In one example, he showed an increase in ROAS, but there was a 48 percent decrease in new customer acquisitions. What can be seen in general is that RLSA traffic drives many fewer new customers than any type of prospecting.
Andreas asked, “What happens if we start boosting RLSA?” He suggested a boost could stem from:
- Previously free traffic that was pulled into paid search.
- Incremental increases.
The better the numbers you see, the less incremental they might be.
This is a difficult situation, and impact is not necessarily incremental.
Andreas suggested retargeting is highly addictive and asked, “Is there a way back?” He suggested that no one in corporate management or Google has the incentive to answer this question honestly. A better question may be “Should we bid higher or lower?”
Engagement and recency define the buying propensity. If someone has put a dozen products into a basket, has viewed 30 pages and spent a significant amount of time on the website, and all this happened just a few seconds ago, it’s very likely that someone will buy — with or without retargeting an ad. The question is now whether we should bid high for people showing this behavior or should we bid low. Bidding high will show great numbers, but it might just be a waste of money.
He took us on a journey of his research, and he tested this by:
- Having large groups and filtering down. He segmented by user in Google Analytics and exported data to Google AdWords.
- Triggering events on what people actually do using Google Tag Manager.
He found a very effective way to test audiences based on a single criterion like cart abandonment. In order to build and test audiences by multiple factors like engagement and time, a more complex approach would be needed.
He suggested companies build data science capabilities and that operational teams are not enough. He suggested companies need data scientists to solve problems.
Andrew Goodman, Page Zero Media
Andrew said the value of mad science cannot be overstated! He suggested using tools and resources that Google has to offer, since they can help you make progress and answer tough questions instead of just making assertions.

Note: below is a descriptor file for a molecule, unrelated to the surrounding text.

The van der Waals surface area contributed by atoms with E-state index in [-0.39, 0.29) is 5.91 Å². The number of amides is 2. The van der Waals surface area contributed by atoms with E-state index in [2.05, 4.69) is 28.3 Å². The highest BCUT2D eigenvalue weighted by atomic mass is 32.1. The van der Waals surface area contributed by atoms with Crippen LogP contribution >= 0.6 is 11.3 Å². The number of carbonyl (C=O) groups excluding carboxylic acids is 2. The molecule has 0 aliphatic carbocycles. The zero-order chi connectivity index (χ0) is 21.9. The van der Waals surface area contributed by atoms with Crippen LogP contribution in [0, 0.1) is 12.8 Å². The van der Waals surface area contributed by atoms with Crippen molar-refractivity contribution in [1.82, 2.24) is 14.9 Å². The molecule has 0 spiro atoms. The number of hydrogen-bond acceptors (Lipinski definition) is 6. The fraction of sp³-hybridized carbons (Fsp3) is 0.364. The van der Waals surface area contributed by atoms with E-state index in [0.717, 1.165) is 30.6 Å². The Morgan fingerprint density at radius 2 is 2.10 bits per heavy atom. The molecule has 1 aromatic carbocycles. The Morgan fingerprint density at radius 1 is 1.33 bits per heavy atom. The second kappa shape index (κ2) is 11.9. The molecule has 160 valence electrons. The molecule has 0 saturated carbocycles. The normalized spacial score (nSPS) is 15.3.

He also talked about the importance of statistical significance. In the interface, the more green arrows you see, the higher the statistical significance.
He gave suggestions on using campaign experiments:
He also talked about enhanced cost per click (ECPC). It uses Google machine learning and predictive power. In the most recent test, he looked at a lot of data over a 6-8-week period. Results were a big win for ECPC, and Andrew recommends running your own tests.
Andrew also ran a “high bid” experiment. It was not a successful experiment, as the cost was higher, cost per action (CPA) went up and conversions went down. He suggested that one of the reasons was that ads already had a good positioning. He also tried smart display. ROAS worked out to be 0.11, which is a very bad return on investment.
To close his presentation Andrew suggested all paid search marketers should rigorously test everything and also:
- Remove all negatives in a campaign and find out what true key performance indicator impact will be.
- Test a version of the campaign with a large number of internet protocol (IP) exclusions in it, and then run another test version without the exclusions.
- Run a version of your campaign without dayparts, and then run it again with dayparts. Was there any impact?